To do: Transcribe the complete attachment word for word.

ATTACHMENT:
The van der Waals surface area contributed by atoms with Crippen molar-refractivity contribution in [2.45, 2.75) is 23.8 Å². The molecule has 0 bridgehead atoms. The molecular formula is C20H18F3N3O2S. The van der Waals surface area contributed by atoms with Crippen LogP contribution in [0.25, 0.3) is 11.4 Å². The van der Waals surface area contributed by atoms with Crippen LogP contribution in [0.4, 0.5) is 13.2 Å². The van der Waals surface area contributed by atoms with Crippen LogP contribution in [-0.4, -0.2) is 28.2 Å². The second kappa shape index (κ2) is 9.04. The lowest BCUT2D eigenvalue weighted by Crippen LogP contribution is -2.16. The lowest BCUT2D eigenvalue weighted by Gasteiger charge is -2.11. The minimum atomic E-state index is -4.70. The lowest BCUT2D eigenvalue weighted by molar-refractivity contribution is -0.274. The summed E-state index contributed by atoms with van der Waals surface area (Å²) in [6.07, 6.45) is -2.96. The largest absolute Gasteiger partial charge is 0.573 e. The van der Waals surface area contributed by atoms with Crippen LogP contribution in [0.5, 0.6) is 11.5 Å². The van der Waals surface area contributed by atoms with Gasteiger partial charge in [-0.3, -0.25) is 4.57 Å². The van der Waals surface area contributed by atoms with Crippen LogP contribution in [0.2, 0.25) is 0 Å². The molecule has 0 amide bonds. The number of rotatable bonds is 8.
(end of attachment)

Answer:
The van der Waals surface area contributed by atoms with Crippen molar-refractivity contribution in [2.45, 2.75) is 23.8 Å². The molecule has 0 bridgehead atoms. The molecular formula is C20H18F3N3O2S. The van der Waals surface area contributed by atoms with Crippen LogP contribution in [0.25, 0.3) is 11.4 Å². The van der Waals surface area contributed by atoms with Crippen LogP contribution in [0.4, 0.5) is 13.2 Å². The van der Waals surface area contributed by atoms with Crippen LogP contribution in [-0.4, -0.2) is 28.2 Å². The second kappa shape index (κ2) is 9.04. The lowest BCUT2D eigenvalue weighted by Crippen LogP contribution is -2.16. The lowest BCUT2D eigenvalue weighted by Gasteiger charge is -2.11. The minimum atomic E-state index is -4.70. The lowest BCUT2D eigenvalue weighted by molar-refractivity contribution is -0.274. The summed E-state index contributed by atoms with van der Waals surface area (Å²) in [6.07, 6.45) is -2.96. The largest absolute Gasteiger partial charge is 0.573 e. The van der Waals surface area contributed by atoms with Crippen LogP contribution in [0.5, 0.6) is 11.5 Å². The van der Waals surface area contributed by atoms with Gasteiger partial charge in [-0.3, -0.25) is 4.57 Å². The van der Waals surface area contributed by atoms with Crippen LogP contribution in [0.2, 0.25) is 0 Å². The molecule has 0 amide bonds. The number of rotatable bonds is 8.